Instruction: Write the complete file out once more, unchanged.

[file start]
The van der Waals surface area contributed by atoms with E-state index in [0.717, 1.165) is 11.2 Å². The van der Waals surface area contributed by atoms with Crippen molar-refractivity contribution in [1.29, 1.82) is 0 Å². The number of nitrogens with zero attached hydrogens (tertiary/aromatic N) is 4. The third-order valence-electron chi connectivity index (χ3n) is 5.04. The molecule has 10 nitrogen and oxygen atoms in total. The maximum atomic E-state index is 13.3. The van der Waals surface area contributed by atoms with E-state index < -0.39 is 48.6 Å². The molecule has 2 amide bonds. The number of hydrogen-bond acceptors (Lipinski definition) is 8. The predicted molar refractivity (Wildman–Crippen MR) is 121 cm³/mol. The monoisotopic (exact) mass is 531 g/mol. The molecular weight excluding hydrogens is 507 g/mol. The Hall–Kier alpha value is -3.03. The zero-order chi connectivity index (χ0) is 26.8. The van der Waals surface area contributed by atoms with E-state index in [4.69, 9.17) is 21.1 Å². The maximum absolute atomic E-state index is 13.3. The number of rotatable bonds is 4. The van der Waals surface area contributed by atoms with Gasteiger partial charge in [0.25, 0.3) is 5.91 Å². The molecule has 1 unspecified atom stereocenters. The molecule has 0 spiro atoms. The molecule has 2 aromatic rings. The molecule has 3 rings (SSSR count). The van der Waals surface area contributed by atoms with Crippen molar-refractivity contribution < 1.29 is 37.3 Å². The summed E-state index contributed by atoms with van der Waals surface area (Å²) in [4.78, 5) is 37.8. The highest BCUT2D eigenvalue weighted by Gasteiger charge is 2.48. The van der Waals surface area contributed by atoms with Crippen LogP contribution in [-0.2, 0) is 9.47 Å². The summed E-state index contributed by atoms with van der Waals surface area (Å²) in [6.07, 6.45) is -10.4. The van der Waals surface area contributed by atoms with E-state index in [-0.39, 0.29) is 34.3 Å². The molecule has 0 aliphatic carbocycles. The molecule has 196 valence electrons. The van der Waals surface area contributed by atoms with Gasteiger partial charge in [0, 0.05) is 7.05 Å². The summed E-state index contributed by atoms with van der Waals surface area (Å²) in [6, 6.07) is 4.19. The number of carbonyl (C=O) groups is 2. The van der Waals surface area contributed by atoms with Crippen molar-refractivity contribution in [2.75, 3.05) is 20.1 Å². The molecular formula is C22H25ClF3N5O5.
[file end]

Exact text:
The van der Waals surface area contributed by atoms with E-state index in [0.717, 1.165) is 11.2 Å². The van der Waals surface area contributed by atoms with Crippen molar-refractivity contribution in [1.29, 1.82) is 0 Å². The number of nitrogens with zero attached hydrogens (tertiary/aromatic N) is 4. The third-order valence-electron chi connectivity index (χ3n) is 5.04. The molecule has 10 nitrogen and oxygen atoms in total. The maximum atomic E-state index is 13.3. The van der Waals surface area contributed by atoms with E-state index < -0.39 is 48.6 Å². The molecule has 2 amide bonds. The number of hydrogen-bond acceptors (Lipinski definition) is 8. The predicted molar refractivity (Wildman–Crippen MR) is 121 cm³/mol. The monoisotopic (exact) mass is 531 g/mol. The molecular weight excluding hydrogens is 507 g/mol. The Hall–Kier alpha value is -3.03. The zero-order chi connectivity index (χ0) is 26.8. The van der Waals surface area contributed by atoms with E-state index in [4.69, 9.17) is 21.1 Å². The maximum absolute atomic E-state index is 13.3. The number of rotatable bonds is 4. The van der Waals surface area contributed by atoms with Gasteiger partial charge in [0.25, 0.3) is 5.91 Å². The molecule has 1 unspecified atom stereocenters. The molecule has 0 spiro atoms. The molecule has 2 aromatic rings. The molecule has 3 rings (SSSR count). The van der Waals surface area contributed by atoms with Crippen molar-refractivity contribution < 1.29 is 37.3 Å². The summed E-state index contributed by atoms with van der Waals surface area (Å²) in [4.78, 5) is 37.8. The highest BCUT2D eigenvalue weighted by Gasteiger charge is 2.48. The van der Waals surface area contributed by atoms with Crippen LogP contribution in [-0.2, 0) is 9.47 Å². The summed E-state index contributed by atoms with van der Waals surface area (Å²) in [6.07, 6.45) is -10.4. The van der Waals surface area contributed by atoms with E-state index in [-0.39, 0.29) is 34.3 Å². The molecule has 0 aliphatic carbocycles. The molecule has 196 valence electrons. The van der Waals surface area contributed by atoms with Gasteiger partial charge in [0, 0.05) is 7.05 Å². The summed E-state index contributed by atoms with van der Waals surface area (Å²) in [6, 6.07) is 4.19. The number of carbonyl (C=O) groups is 2. The van der Waals surface area contributed by atoms with Crippen molar-refractivity contribution in [2.75, 3.05) is 20.1 Å². The molecular formula is C22H25ClF3N5O5.